Our data also reveal that Ac and Sc promote the survival of the WM mechanosensory neurons and support cells independently of pI selection. The more severe loss of neurons compared with support cells associated with the loss of Ac and Sc in sc10-1 suggests either that the neurons (or their precursors) are more sensitive to the lack of ac and sc function, or that the loss of support cells is secondary to the neuronal death, as reported previously for another insect (Garcia-Bellido and Santamaria, 1978). The observation that adding or removing one copy of wild-type sens strongly modifies the sensory lineage apoptosis observed in sc10-1 animals indicates that, in addition to a proneural function, Sens also plays an anti-apoptotic role in these cells; this is in agreement with many reports on the role of sens and its homologues in mammals and C. elegans in preventing apoptosis (Jafar-Nejad and Bellen, 2004). It is interesting to note that although Ac and Sc are not detected in the PWM by antibody staining (Cubas et al., 1991; Skeath and Carroll, 1991), P35 overexpression rescues many more neurons in the PWM of wild-type flies than in sc10-1 animals (Fig. 2). This indicates a requirement for Ac and Sc in these cells.

During the third instar larval period, low levels of Sens are expressed in the proneural clusters along the AWM that will give rise to the pI cells of the AWM chemosensory bristles. Using in vivo and in vitro assays, we have previously shown that low levels of Sens repress, and high levels of Sens activate, ac and sc expression in these proneural clusters, and thereby that Sens is involved in pI selection (Jafar-Nejad et al., 2003). Given the similar low-level expression of Sens in thoracic microchaetae proneural clusters and the severe loss of microchaetae in adult sens clones, we had hypothesized that Sens also functions during proneural upregulation and in the selection of the microchaetae pIs. We were therefore surprised to find that microchaetae pI selection does not require Sens function. A recent report by Pi and colleagues (Pi et al., 2004) presented data on the function of the adaptor protein Phyllopod and its relationship with Sens in microchaetae development. On the one hand, Sens was shown to be required for the function of Phyllopod in the pIs, as well as for timely downregulation of phyllopod expression in epidermal cells. This suggests a dual role for Sens in pIs and surrounding epidermal cells, in agreement with the binary switch model (Jafar-Nejad et al., 2003). On the other hand, phyllopod expression could still be upregulated in single cells in sens mutant clones, suggesting that pI selection is not disrupted. We now present evidence that microchaetae pIs are indeed selected in sens clones and that they divide to generate progeny. However, the mutant pIs exhibit an abnormal division pattern, and we observe a pIIa-to-pIIb transformation, as evidenced by a gain of neurons at the expense of support cells. These data indicate that Sens regulates several aspects of microchaetae precursor development after the pIs are selected.

In summary, the normal development of all adult bristles in flies relies on the function of Ac and Sc, Da and Sens. Our data indicate that despite the structural and functional similarities between various adult bristles, sens functions at four distinct steps in different lineages (Table 1). First, in the WM mechanoreceptor and non-innervated lineages, very high levels of Wingless induce the expression of Sens, which assumes a true proneural role and specifies SO fate independently of the typical proneural proteins Ac and Sc. Second, in the WM chemosensory lineages, for which ac and sc are the proneural genes, Sens is required for pI selection, as it represses proneural gene expression in ectodermal cells and activates proneural gene expression in presumptive pIs (Jafar-Nejad et al., 2003). Third, even though gain-of-function studies show that Sens is able to induce pI formation in the thorax in the absence of Ac and Sc function, it normally plays a later role in specification of the pIIa versus the pIIb of microchaetae lineages. Fourth, Sens is required for the survival of the pI progeny in the WM mechanosensory lineages. We also find that ac and sc prevent apoptosis in this lineage independently of pI specification. Finally, our data suggest that a typical Da heterodimeric complex is not required during the formation of the WM mechanosensory and non-innervated bristle pIs. Hence, the cooperation between the same group of genes is adapted in different ways to ensure the proper development of various SOs.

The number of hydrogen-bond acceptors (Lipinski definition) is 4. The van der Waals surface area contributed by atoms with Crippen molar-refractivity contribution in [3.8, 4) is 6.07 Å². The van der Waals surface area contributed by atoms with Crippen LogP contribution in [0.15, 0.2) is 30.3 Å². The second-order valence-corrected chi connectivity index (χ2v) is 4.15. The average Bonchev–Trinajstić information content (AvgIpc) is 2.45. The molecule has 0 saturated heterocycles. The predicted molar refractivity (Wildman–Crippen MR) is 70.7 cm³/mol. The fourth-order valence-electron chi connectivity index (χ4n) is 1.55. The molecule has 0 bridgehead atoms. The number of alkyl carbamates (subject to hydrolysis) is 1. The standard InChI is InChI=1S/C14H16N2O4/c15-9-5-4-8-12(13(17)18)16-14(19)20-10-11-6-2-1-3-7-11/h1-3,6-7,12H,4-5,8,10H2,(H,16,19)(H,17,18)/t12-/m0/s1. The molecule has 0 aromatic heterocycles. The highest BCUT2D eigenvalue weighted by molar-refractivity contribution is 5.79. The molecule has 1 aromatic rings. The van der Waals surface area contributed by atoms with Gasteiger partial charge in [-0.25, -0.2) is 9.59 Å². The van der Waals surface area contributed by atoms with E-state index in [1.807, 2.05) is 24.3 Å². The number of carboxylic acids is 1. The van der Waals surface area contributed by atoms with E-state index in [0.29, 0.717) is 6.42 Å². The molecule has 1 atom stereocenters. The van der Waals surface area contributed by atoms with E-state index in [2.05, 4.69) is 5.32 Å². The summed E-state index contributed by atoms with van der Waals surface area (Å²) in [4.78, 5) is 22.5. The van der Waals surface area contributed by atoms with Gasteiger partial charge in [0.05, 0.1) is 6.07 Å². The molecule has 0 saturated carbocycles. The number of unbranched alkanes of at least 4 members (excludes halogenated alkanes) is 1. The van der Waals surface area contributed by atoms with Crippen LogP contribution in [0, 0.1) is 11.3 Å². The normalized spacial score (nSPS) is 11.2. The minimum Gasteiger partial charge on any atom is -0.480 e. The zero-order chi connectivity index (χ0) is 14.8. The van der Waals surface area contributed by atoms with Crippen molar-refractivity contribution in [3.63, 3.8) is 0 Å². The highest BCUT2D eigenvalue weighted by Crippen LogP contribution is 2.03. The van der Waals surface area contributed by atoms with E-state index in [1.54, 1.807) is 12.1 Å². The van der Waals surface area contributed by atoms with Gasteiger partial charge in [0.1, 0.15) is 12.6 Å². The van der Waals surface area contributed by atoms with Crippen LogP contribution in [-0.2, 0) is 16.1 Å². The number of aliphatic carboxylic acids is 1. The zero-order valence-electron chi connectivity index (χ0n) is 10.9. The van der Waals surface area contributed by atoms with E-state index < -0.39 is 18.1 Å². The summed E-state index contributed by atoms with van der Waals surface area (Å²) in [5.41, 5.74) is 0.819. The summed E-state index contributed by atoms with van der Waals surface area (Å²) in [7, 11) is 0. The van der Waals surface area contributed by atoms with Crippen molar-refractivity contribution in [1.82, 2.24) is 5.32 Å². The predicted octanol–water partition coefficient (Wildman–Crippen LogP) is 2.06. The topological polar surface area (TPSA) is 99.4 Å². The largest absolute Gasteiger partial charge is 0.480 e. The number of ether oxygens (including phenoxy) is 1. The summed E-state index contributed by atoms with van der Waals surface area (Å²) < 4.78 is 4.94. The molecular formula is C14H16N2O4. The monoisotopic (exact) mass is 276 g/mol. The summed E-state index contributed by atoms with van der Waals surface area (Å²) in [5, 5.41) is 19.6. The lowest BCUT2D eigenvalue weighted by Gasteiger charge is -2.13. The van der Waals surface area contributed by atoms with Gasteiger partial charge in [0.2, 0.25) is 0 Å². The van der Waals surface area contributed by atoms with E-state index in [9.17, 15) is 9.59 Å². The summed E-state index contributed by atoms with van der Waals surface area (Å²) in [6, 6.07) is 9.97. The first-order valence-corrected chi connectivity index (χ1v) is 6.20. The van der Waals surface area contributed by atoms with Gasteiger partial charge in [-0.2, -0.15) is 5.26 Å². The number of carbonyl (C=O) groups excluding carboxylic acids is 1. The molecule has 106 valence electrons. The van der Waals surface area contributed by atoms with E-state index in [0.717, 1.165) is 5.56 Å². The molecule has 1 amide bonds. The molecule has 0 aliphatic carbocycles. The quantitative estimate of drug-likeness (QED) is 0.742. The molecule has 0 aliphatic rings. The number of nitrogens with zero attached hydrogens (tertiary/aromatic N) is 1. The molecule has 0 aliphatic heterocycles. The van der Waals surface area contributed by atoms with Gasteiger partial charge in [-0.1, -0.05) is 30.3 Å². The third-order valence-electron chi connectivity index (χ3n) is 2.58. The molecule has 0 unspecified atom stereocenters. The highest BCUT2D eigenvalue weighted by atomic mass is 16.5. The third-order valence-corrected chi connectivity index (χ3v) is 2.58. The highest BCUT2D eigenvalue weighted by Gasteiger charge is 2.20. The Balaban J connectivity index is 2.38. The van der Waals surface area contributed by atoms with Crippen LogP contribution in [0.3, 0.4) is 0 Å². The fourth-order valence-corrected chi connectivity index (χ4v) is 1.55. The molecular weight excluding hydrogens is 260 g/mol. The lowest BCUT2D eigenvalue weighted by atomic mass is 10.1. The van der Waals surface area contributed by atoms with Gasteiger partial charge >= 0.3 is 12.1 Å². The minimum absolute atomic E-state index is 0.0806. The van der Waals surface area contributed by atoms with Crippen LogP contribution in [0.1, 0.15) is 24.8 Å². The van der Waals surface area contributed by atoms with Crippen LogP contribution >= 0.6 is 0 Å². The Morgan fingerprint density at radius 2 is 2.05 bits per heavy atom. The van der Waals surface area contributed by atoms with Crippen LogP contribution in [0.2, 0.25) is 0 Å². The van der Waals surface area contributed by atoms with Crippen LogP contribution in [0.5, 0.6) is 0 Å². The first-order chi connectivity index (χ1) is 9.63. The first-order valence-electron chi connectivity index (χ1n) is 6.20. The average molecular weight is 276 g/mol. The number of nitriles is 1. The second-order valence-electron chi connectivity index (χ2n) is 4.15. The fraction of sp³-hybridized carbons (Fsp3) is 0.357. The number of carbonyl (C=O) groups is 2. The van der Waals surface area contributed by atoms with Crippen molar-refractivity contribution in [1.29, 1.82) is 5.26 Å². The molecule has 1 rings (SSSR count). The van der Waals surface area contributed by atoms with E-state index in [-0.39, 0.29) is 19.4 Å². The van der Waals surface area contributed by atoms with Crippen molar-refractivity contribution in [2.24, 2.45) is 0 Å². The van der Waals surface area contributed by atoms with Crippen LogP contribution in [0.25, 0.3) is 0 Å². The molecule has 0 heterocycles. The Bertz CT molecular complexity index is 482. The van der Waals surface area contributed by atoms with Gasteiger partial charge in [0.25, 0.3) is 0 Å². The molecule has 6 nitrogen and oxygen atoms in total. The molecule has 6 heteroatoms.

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Table 1.

The roles of ac and sc and sens in the development of the adult external SOs

The Sens homolog Gfi1 plays important roles in several developmental processes, including inner ear hair cell development (Wallis et al., 2003), hematopoietic stem cell self-renewal rate (Hock et al., 2004), intestinal cell fate specification (Shroyer et al., 2005) and neutrophil differentiation (Hock et al., 2003; Karsunky et al., 2002). Moreover, Gfi1 has an oncogenic potential (Moroy, 2005) and has been implicated in several human diseases, such as hereditary neutropenia (Person et al., 2003), spinocerebellar ataxia type 1 (Tsuda et al., 2005) and small cell lung carcinoma (Kazanjian et al., 2004). Therefore, given the structural and functional similarities between Gfi1 and Sens (Jafar-Nejad and Bellen, 2004), further analysis of the various aspects of Sens function in Drosophila SO development will continue to help unravel the mechanisms of Gfi1 function in health and disease.


We thank G. Boekhoff-Falk, S. Cohen, K. Cadigan, C. Cronmiller, B. Hay, A. Jarman, Y. N. Jan, G. Mardon, F. Schweisguth, G. Struhl, The Bloomington Stock Center and the Developmental Studies Hybridoma Bank for reagents; G. David, C. Morrison, H. L. Pan and Z. Wang for technical assistance; V. Bayat, N. Giagtzoglou and A. Rajan for comments on the manuscript; and members of the Bellen lab for their support. Images were collected using the Confocal Microscopy Core of BCM MRDDRC (HD024064). H.J.B. is an HHMI investigator. This work was supported by HHMI and a grant from NASA to H.J.B. H.J.-N. was supported by HHMI and the NIH Medical Genetics Research Fellowship Program grant T32-GMO7526.